The priests’ homes were similar in design to the temple itself.They had two rooms, just like the temple. Each home had an altar in the back room, which corresponded to the holiest room in the temple.
The homes also had a small altar in front of them, so the people could see the priest praying publically. In the middle of the homes are family graves. One of the best preserved homes was found to hold the graves of 8 priests buried one on top of the other.
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The main temple, known as El Castillo (which translates to The Castle in English), was surrounded by an inner wall and stands approximately 25 feet tall. It had two rooms, just like Solomon’s temple.
The current structure was built on top of a previous structure. It is decorated with feathered serpent motifs, which represent Kukulkhan, the Mayan’s creator God.
The main temple also served as a lighthouse directing ships through an opening in the reef to safe landing on the beach. Many foreign ships shipwrecked here, not knowing how to use the lighthouse to guide their travels.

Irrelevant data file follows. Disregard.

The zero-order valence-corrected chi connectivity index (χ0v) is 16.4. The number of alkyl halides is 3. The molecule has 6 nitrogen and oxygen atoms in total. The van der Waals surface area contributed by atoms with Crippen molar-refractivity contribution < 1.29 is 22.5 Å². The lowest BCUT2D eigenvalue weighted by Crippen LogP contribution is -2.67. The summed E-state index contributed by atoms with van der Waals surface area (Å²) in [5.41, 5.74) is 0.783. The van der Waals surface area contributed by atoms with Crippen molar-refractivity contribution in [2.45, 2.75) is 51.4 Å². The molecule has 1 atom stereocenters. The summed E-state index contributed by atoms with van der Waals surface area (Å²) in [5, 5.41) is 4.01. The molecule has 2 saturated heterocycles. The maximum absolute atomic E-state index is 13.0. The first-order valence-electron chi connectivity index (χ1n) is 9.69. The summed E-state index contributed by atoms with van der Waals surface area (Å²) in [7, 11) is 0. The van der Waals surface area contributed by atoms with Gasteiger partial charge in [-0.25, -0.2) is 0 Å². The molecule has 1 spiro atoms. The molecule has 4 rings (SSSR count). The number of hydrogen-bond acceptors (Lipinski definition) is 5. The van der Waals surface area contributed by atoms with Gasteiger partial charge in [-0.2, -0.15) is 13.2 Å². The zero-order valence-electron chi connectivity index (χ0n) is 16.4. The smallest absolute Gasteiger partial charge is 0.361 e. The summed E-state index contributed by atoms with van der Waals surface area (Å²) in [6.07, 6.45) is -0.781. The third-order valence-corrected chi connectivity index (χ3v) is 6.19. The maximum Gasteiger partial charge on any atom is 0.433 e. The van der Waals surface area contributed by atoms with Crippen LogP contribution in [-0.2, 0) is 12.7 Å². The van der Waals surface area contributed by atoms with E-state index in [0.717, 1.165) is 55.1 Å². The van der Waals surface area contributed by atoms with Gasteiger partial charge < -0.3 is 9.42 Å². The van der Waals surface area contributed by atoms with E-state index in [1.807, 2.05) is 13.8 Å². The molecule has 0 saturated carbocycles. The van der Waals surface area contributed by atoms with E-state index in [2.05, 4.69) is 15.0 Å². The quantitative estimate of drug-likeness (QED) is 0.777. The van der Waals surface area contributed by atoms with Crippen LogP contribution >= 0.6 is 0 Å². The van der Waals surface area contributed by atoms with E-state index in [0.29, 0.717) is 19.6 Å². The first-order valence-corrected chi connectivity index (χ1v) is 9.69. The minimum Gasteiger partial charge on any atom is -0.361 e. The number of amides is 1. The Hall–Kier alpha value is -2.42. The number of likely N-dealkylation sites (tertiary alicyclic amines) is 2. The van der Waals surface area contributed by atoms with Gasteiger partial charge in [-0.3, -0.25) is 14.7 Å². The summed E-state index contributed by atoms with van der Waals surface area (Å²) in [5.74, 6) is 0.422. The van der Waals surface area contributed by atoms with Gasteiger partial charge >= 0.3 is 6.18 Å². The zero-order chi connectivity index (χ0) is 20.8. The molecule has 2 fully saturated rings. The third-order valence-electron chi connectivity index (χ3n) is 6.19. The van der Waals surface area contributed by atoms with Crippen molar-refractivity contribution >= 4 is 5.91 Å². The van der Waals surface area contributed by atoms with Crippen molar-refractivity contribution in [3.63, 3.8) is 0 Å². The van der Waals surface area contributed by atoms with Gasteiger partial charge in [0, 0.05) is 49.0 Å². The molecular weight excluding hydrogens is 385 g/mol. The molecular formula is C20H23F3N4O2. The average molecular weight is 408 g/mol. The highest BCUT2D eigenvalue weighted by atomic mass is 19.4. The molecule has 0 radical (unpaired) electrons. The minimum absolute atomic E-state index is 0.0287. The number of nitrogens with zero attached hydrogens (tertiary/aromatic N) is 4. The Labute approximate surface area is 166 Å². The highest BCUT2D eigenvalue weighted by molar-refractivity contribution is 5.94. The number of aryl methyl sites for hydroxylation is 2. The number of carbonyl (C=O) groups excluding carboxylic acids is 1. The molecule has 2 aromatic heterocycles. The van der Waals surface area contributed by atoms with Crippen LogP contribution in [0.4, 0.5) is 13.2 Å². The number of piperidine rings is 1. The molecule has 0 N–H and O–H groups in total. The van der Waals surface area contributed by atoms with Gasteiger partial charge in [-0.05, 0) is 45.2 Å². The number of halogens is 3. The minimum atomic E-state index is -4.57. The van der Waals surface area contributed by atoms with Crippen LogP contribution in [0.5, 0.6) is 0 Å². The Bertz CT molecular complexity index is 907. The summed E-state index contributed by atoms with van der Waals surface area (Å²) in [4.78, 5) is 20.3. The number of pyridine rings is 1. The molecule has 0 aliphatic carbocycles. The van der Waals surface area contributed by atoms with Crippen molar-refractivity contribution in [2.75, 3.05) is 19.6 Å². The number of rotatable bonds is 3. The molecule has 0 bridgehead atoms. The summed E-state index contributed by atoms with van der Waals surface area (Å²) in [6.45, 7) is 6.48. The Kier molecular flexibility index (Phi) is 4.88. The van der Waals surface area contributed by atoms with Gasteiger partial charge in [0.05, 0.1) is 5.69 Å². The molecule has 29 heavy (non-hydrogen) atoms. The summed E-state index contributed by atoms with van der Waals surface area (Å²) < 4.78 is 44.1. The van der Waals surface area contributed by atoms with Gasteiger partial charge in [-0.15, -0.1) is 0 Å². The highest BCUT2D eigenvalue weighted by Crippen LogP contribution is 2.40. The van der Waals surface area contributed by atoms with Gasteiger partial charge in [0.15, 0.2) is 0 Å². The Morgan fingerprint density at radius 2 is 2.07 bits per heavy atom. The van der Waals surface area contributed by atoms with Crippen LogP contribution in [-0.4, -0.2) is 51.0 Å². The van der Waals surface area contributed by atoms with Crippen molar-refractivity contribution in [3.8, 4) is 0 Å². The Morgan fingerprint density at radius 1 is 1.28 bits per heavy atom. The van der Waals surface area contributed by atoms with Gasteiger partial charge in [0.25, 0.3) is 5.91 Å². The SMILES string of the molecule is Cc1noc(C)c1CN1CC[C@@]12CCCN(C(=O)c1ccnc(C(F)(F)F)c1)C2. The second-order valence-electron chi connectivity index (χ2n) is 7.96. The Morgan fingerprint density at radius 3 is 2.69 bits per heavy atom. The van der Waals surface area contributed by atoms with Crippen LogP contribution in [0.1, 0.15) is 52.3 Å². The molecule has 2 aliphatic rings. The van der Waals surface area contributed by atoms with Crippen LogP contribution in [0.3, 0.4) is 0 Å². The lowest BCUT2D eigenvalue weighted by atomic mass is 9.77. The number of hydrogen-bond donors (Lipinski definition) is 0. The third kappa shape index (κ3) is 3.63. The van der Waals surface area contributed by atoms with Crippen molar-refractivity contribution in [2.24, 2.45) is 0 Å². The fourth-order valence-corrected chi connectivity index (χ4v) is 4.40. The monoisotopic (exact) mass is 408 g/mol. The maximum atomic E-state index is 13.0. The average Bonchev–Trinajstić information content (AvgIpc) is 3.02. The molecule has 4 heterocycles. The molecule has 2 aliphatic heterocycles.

The Main Temple and the Temple of the Descending God at Tulum
The Colors at Tulum
Other Noteworthy Buildings
There are two other noteworthy buildings at Tulum. Unlike the structures discussed thus far, these buildings do not relate well to Solomon’s temple complex. The first is the temple of the descending God who was believed to have appeared to the Mayan people and to be in charge of fertility of both man and the earth. He is depicted upside down on the front of the building to represent his descent from heaven. The second building is the temple of the frescoes. It was used as an observatory to track the sun and other astronomical bodies.
Although these buildings appear to be simply grey stone today, the intricate carvings on the buildings were originally painted with bright blue and red plaster. It is believed that blue represented heaven and red represented power. Unfortunately, little of the original color remains today.
How Jewish Religious Architecture Came to America